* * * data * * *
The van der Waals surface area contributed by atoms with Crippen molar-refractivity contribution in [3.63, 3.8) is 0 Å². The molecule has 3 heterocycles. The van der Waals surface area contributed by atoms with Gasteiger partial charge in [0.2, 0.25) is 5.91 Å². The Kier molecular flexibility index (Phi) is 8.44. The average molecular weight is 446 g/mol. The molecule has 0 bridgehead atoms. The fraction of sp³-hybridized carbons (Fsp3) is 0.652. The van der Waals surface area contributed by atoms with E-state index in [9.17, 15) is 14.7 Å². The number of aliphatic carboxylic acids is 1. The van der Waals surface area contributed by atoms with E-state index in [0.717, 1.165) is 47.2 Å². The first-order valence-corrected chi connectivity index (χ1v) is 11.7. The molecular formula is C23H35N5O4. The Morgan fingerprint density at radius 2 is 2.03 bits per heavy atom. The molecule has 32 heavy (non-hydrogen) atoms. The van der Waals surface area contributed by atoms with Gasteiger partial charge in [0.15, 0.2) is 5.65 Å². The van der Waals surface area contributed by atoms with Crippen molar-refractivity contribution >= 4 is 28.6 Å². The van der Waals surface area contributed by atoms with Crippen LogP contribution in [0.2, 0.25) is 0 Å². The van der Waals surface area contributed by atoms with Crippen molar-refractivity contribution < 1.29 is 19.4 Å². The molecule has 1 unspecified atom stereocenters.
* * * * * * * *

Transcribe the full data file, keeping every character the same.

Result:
The van der Waals surface area contributed by atoms with Crippen molar-refractivity contribution in [3.63, 3.8) is 0 Å². The molecule has 3 heterocycles. The van der Waals surface area contributed by atoms with Gasteiger partial charge in [0.2, 0.25) is 5.91 Å². The Kier molecular flexibility index (Phi) is 8.44. The average molecular weight is 446 g/mol. The molecule has 0 bridgehead atoms. The fraction of sp³-hybridized carbons (Fsp3) is 0.652. The van der Waals surface area contributed by atoms with E-state index in [9.17, 15) is 14.7 Å². The number of aliphatic carboxylic acids is 1. The van der Waals surface area contributed by atoms with E-state index in [0.717, 1.165) is 47.2 Å². The first-order valence-corrected chi connectivity index (χ1v) is 11.7. The molecular formula is C23H35N5O4. The Morgan fingerprint density at radius 2 is 2.03 bits per heavy atom. The molecule has 32 heavy (non-hydrogen) atoms. The van der Waals surface area contributed by atoms with Gasteiger partial charge in [0.15, 0.2) is 5.65 Å². The van der Waals surface area contributed by atoms with Crippen molar-refractivity contribution >= 4 is 28.6 Å². The van der Waals surface area contributed by atoms with Crippen LogP contribution in [0.2, 0.25) is 0 Å². The van der Waals surface area contributed by atoms with Crippen molar-refractivity contribution < 1.29 is 19.4 Å². The molecule has 1 unspecified atom stereocenters.